• Why This Is The Most Hated Bull Market Of All Time - Understanding The Folly Of Financial Engineering [View article]
    The neo-Marxist "class warfare" and "capitalist oppression" meme is intellectually thin and entirely inconsistent with reality. That said, I can appreciate the thought that the concentration of wealth is not healthy for either social peace or the ability of the economy to provide productive and challenging opportunity for the great mass of people (those phenomena possibly being one and the same).

    The 1%, as everyone else, care for their own self interest. And, just as the man who invented the "social safety net", Prince Otto Von Bismarck, they are the proprietors of the Welfare State. Call them "compassionate conservatives" or "limousine liberals"...they're the same "quality" folks. And they have contempt for the wingnut gadflies of the left (who aspire to do their charity with other people's money) and those of the right (who want to quibble about the cost of social peace and who can only feel good about themselves by looking down on their social and economic inferiors)."

    But let's be candid: governmental intervention in the terms of the employment contract or supplementation through the tax system (such as EITC) is simply a different and less obvious means of doing one's charity with other people's money and/or purchasing social peace. Requiring payment for labor, in excess of what would be its actual economic value in a free market, affords a glorious feel-good twofer, arguing that it is beneficial for the economy (perhaps even necessary to avoid a disaster) as well as disguising the redistribution of wealth and therefore enhancing the esteem of the recipients of political intervention who otherwise would be branded as welfare recipients.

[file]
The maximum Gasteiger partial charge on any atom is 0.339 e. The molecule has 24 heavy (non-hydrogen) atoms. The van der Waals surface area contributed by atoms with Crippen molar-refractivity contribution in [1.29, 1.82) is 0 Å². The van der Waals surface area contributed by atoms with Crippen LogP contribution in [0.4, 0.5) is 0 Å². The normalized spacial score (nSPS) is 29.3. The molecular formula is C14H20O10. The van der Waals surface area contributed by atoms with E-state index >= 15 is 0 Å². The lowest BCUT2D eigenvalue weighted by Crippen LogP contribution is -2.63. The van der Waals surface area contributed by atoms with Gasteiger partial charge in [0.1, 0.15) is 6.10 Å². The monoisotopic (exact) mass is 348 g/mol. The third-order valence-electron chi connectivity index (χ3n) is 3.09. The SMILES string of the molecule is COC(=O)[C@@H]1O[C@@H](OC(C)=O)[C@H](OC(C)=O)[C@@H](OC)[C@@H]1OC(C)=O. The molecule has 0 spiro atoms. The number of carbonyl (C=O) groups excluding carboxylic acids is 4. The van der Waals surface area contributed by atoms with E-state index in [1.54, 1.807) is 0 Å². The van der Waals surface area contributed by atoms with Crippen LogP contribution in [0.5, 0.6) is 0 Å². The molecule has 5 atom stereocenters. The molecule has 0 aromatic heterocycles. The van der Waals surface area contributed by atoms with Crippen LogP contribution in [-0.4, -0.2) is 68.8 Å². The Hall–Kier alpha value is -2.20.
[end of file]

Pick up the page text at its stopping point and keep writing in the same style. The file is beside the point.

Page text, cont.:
So I reject the notion that businesses that pay less than "a living wage" are offsetting their costs on the public when employees qualify for various government benefits. Those benefits simply augment rather than supplement the economic value of their labor. McDonalds, for instance (and since it is currently the poster child for complaints), made its profit by providing products the public (for reasons I do not pretend to understand) wants, using materials and personnel costing in the aggregate less than the products sold. They did not make the profit "off the backs" of their staff any more than they made it off their suppliers, for instance, by underpaying them. If you take that line of thinking to its logical conclusions, they are shortchanging everyone they deal with...including their customers (who they theoretically ought to charge less).

    In asking that employees share in the profits without having provided a share of the capital invested, you are simply trying to do charity with other people's money. If you want to share in the profits, one needs to acquire stock...either in the open market or as a part of your compensation package (the latter is an option that I think corporations should do more and would be well advised to facilitate).